The Governor who bemoaned the lack of reliable transport added that the vastness of the region coupled with a tough terrain and lack of vehicles have made it very difficult to reach the far flung areas of the region. “We have been trying to get help from the Namibian defence force to see if they can help to avail their trucks. We have also been appealing to the private sector and NGOs to join hands to supplement the efforts of government”, stated Hon. Sheya.
Short term interventions
According to the acting Chief Regional Officer of the Kunene Regional council, Josef Jantze, regional council has been helping affected people with temporal shelter and over 250 households have currently received food assistance from the ongoing distribution of drought relief food since February of this year. The registration of displaced persons is also ongoing. Four affected constituencies except for Khorixas, have received bales of fodder to support their livestock. The Directorate of rural water supply has been providing water through water tankers to communities that have relocated due to drought. These include those camped on the outskirts of Opuwo town and in areas such as Okakaiva, Kovaaindu and Okawaya. Jantze further noted that access to health services is made possible by the setting up of mobile clinics in affected areas including counselling services. A report by the team from the office of the Prime minister further revealed that game meat through the ministry of environment, forestry and tourism, would be availed to affected communities to supplement their current food rations. Other interventions include the subsidisation of transport to affected livestock farmers who choose to relocate their animals to better grazing areas or who opt to lease grazing areas. Already, vaccination of animals in the region was conducted in February with a follow up campaign envisaged in a the few coming weeks targeting animals that were left out.
Long term solutions
As part of long lasting solutions to the recurrent drought in the region, Hon. Sheya suggested that there is a need to prioritise and fast track the envisaged hydroponic fodder production project. Over 3000 small scale farmers have been trained in this speciality countrywide including over 400 from the Kunene region. Hydroponics, a process that has the advantage to use low amounts of water, involves growing plants by merely using water and nutrients without soil. The governor also believes that the pumping of water from both the Kunene river and the sea through the desalination method could change people’s livelihood. “We need to prioritise the bales project. We also need to pump water from the Kunene river and the sea inland. An open canal may also help to change people’s livelihood as well as the drilling, installation and rehabilitation of our boreholes”, said Hon. Sheya. The same sentiments were shared by Member of parliament and former councillor in the Kunene region, Hon. Kazeongere Tjeundo.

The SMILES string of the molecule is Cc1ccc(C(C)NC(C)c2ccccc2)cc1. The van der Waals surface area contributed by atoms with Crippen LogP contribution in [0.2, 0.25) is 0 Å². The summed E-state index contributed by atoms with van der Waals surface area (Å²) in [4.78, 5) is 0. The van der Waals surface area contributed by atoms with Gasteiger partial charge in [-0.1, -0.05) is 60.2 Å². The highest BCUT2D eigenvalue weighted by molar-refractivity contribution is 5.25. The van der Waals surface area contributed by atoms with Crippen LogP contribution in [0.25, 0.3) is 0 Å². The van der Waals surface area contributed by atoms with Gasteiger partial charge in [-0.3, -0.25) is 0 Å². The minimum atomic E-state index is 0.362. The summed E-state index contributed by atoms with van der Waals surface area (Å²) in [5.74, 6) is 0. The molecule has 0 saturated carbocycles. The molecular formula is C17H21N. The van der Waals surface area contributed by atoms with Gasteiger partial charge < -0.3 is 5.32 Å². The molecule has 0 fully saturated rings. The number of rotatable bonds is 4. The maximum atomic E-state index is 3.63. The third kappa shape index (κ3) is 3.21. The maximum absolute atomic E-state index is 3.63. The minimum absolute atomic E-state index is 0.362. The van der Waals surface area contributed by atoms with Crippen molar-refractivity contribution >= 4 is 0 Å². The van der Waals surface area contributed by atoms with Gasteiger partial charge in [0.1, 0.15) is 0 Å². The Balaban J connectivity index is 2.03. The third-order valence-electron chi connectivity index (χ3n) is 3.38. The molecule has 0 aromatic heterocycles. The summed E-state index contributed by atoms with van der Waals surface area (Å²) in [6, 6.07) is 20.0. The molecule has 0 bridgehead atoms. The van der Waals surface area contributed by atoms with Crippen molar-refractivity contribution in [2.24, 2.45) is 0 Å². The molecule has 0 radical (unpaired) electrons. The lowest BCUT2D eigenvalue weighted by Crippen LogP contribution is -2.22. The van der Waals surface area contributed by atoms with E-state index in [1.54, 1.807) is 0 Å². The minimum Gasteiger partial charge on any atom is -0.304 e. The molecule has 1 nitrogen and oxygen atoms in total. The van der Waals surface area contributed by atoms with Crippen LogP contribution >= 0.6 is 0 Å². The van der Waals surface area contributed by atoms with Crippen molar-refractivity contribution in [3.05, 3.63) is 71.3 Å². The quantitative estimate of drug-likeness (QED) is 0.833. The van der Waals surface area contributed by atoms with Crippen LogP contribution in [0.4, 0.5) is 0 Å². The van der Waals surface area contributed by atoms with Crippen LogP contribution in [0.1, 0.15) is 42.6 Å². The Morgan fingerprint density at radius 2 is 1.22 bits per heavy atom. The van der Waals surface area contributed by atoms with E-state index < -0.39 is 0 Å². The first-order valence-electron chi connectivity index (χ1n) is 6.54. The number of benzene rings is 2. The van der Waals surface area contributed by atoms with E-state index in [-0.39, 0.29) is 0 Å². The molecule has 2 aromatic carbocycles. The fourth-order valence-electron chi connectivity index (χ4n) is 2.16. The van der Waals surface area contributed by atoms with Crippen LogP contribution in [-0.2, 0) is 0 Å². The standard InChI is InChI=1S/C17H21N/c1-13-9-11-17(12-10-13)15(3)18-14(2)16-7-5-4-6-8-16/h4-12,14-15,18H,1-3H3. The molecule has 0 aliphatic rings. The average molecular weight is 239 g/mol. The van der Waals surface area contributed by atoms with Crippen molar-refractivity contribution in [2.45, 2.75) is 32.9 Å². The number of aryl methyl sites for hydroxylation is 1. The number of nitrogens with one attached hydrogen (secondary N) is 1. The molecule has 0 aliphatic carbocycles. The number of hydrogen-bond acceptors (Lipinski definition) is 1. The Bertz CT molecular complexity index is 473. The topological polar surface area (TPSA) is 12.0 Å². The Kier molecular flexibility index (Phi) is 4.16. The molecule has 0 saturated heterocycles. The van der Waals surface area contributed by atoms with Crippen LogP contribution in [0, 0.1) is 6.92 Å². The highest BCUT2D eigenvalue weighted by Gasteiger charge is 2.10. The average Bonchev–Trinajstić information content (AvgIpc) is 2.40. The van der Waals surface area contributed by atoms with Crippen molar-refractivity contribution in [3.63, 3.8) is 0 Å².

While contributing to the motion in Parliament recently, the Deputy Minister of Agriculture, Water and Forestry, Hon. Anna Shiweda revealed that government has so far drilled 16 boreholes, installed 19 and rehabilitated 18 water points in the Kunene region. In the Opuwo rural constituency, one of areas mostly affected by the drought, two new boreholes were drilled and the existing six boreholes were fitted with the required extraction equipment. She further revealed at the time that a water pipeline project was planned to supply water in Kunene and Omusati regions passing through the areas of Olushandja west – Onesi-Okaambola – Omakange and Opuwo. Funding for this pipeline project has already been secured from the African Development Bank with work expected to commence in the current financial year.
Hon. Shiweda added that the Sysfontein – Chowarib green scheme as well as the hydroponic fodder production projects would soon be implemented as part of long term solutions. An early warning system meant to help strengthen farmers’ adaptation strategies in order to avert further disasters is also under development through the IREMA project. The delegation that is led by Parliamentarian, Nono Katjingisiua also includes fellow lawmakers, Modestus Amutse, Apius !Auchab and Kazeongere Tjeundo.